Dog Bones – Are They Safe for Your Pet?
Let's look at the dangers of dog bones, so you can make an informed decision. That way, if you decide to give them to your dog, you'll know which are best.
There are many theories on whether you should give your dog bones. While many strongly recommend against it, others believe there’s no real harm in it. Some believe that only certain types should be avoided, like chicken bones. But what is the answer to this contentious question?
While bones might be one of the most nutritious and popular dog treats, there’s no denying they can be dangerous. Not even experts are willing to be entirely dogmatic (if you’ll pardon the pun) about this issue, and there doesn’t seem to be a simple yes or no answer.
Let’s take a look at the dangers of dog bones, so that you can make an informed decision. That way, if you decide to give your dog bones, you’ll know which are best.
Why are bones dangerous to dogs?
These are some of the dangers of dog bones:
- They can wear down their teeth, and even cause them to break, which is extremely painful for your dog.
- They can hurt their tongues, the roof of their mouth, and even cause sores and ulcers.
- If the bone your dog is playing with starts to splinter, it can actually perforate their esophagus. If this happens, they might even need surgery.
- Instead of biting them into smaller pieces, many dogs swallow their bones whole. Doing this could kill them. A piece can easily get stuck in their intestine, blocking their digestive tract and causing severe pain. It can even cause an infection that can require the removal of part of the colon.
Obviously, just because there are risks, doesn’t mean these things happen to every dog. If you still want to give your dogs bones in spite of the dangers, you need to know which to choose, and which to avoid.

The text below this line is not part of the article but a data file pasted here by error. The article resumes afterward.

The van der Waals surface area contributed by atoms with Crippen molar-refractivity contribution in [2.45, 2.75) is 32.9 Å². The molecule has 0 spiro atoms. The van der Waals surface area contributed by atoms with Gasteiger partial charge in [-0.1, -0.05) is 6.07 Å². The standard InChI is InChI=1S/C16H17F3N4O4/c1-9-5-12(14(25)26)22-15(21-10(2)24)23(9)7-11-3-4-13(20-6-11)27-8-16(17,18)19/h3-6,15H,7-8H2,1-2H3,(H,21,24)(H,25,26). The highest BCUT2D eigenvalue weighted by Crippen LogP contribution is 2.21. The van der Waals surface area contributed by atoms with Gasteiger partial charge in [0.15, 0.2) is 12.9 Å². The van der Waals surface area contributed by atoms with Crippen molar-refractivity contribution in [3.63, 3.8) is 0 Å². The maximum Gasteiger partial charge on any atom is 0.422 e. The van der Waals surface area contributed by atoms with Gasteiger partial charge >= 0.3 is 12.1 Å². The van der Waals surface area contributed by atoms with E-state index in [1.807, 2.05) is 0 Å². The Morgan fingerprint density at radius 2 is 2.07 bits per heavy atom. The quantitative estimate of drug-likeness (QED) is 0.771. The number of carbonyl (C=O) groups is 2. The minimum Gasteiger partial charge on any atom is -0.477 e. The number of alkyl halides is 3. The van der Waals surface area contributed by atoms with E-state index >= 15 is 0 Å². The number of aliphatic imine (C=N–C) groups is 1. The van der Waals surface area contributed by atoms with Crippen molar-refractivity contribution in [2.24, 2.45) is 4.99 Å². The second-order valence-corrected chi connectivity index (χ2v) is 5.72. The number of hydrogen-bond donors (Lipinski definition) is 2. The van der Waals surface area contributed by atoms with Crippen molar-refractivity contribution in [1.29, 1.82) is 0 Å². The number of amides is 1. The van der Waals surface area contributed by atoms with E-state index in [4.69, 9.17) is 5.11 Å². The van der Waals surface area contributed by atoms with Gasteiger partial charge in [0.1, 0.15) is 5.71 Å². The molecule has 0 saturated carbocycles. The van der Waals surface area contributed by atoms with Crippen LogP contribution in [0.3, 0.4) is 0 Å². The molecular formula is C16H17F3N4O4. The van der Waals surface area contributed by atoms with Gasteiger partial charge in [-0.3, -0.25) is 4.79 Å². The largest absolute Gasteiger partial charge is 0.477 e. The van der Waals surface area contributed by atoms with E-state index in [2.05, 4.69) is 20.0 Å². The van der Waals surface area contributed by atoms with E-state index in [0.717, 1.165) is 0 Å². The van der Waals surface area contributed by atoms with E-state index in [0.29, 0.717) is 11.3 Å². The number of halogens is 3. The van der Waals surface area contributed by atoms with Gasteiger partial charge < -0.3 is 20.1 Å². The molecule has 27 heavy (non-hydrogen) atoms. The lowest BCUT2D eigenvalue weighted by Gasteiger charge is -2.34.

Which bones can you give your dog?
In spite of all the myths surrounding chicken bones, this is actually the type that is easiest for your dog to digest. Plus, they are full of nutrients and minerals such as calcium.
It’s important to remember that dogs’ jaws and digestive system are designed for eating things like bones. As a result, chicken, rabbit, lamb and ham bones are all suitable for dogs, as long as you follow a few pieces of advice.
Some final advice
- They shouldn’t be the main part of their diet. Just because your dog can eat bones, doesn’t mean they should have them every day. They should only be given as a treat, and should only form a small part of their diet.
- Give them raw bones. Cooked bones are more likely to splinter and have been known to cause injuries. So, if you want to give them chicken, or any other type of bones, they should always be raw. Forget that classic film scene where the character eats a roast chicken leg and throws the bone to their faithful canine companion.
- Size matters. You need to think about the size of your dog, as well as the size of the bone, and pick their treat accordingly. If you have a small dog, choose one of the smaller ones (still making sure to buy raw bones) or chicken cartilage treats. If you have a large dog, you should buy chicken legs or ham hocks, which are much bigger, making them tastier, and easier to chew and digest.
- Don’t give bones to old dogs. You also need to think about how old your dog is. Just as you wouldn’t give one to a puppy in case it hurt itself, you also shouldn’t give bones to older dogs. Teeth and digestive systems weaken as they get older, so bones pose more dangers to them than younger dogs.
Whatever you decide, be careful about giving your dog bones. And if you decide not to give your dog bones at all, then that is also a perfectly valid decision.